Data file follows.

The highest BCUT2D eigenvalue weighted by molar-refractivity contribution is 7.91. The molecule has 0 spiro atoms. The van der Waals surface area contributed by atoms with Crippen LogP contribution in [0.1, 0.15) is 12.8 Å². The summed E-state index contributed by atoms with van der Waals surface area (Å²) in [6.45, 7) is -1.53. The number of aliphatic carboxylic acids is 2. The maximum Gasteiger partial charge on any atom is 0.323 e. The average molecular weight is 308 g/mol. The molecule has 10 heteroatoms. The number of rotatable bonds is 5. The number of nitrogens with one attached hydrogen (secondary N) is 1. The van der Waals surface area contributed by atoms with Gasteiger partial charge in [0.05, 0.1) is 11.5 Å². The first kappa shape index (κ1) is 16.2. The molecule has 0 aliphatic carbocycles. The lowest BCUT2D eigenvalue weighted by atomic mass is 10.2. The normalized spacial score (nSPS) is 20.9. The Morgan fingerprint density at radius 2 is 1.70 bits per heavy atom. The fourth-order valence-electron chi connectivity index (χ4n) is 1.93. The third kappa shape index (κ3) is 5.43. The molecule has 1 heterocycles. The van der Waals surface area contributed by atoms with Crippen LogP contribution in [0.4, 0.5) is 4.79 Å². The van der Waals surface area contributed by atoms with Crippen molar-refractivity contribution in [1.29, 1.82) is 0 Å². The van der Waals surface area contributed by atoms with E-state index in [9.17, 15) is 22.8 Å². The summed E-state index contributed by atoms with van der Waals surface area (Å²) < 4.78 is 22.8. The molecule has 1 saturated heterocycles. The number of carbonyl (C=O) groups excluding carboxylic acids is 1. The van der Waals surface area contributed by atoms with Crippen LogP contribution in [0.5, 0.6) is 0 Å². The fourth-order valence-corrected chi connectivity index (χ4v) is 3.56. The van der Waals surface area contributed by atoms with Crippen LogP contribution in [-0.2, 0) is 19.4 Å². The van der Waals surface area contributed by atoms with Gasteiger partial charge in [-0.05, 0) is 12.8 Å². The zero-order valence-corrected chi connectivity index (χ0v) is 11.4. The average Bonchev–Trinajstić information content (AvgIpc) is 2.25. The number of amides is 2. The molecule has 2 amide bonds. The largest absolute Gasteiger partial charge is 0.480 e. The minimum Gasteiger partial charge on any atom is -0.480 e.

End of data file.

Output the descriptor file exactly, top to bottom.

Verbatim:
The highest BCUT2D eigenvalue weighted by molar-refractivity contribution is 7.91. The molecule has 0 spiro atoms. The van der Waals surface area contributed by atoms with Crippen LogP contribution in [0.1, 0.15) is 12.8 Å². The summed E-state index contributed by atoms with van der Waals surface area (Å²) in [6.45, 7) is -1.53. The number of aliphatic carboxylic acids is 2. The maximum Gasteiger partial charge on any atom is 0.323 e. The average molecular weight is 308 g/mol. The molecule has 10 heteroatoms. The number of rotatable bonds is 5. The number of nitrogens with one attached hydrogen (secondary N) is 1. The van der Waals surface area contributed by atoms with Gasteiger partial charge in [0.05, 0.1) is 11.5 Å². The first kappa shape index (κ1) is 16.2. The molecule has 0 aliphatic carbocycles. The lowest BCUT2D eigenvalue weighted by atomic mass is 10.2. The normalized spacial score (nSPS) is 20.9. The Morgan fingerprint density at radius 2 is 1.70 bits per heavy atom. The fourth-order valence-electron chi connectivity index (χ4n) is 1.93. The third kappa shape index (κ3) is 5.43. The molecule has 1 heterocycles. The van der Waals surface area contributed by atoms with Crippen LogP contribution in [0.4, 0.5) is 4.79 Å². The van der Waals surface area contributed by atoms with Crippen molar-refractivity contribution in [1.29, 1.82) is 0 Å². The van der Waals surface area contributed by atoms with E-state index in [9.17, 15) is 22.8 Å². The summed E-state index contributed by atoms with van der Waals surface area (Å²) < 4.78 is 22.8. The molecule has 1 saturated heterocycles. The number of carbonyl (C=O) groups excluding carboxylic acids is 1. The van der Waals surface area contributed by atoms with Crippen LogP contribution in [0.5, 0.6) is 0 Å². The fourth-order valence-corrected chi connectivity index (χ4v) is 3.56. The van der Waals surface area contributed by atoms with Crippen LogP contribution in [-0.2, 0) is 19.4 Å². The van der Waals surface area contributed by atoms with Gasteiger partial charge in [-0.05, 0) is 12.8 Å². The zero-order valence-corrected chi connectivity index (χ0v) is 11.4. The average Bonchev–Trinajstić information content (AvgIpc) is 2.25. The number of amides is 2. The molecule has 2 amide bonds. The largest absolute Gasteiger partial charge is 0.480 e. The minimum Gasteiger partial charge on any atom is -0.480 e.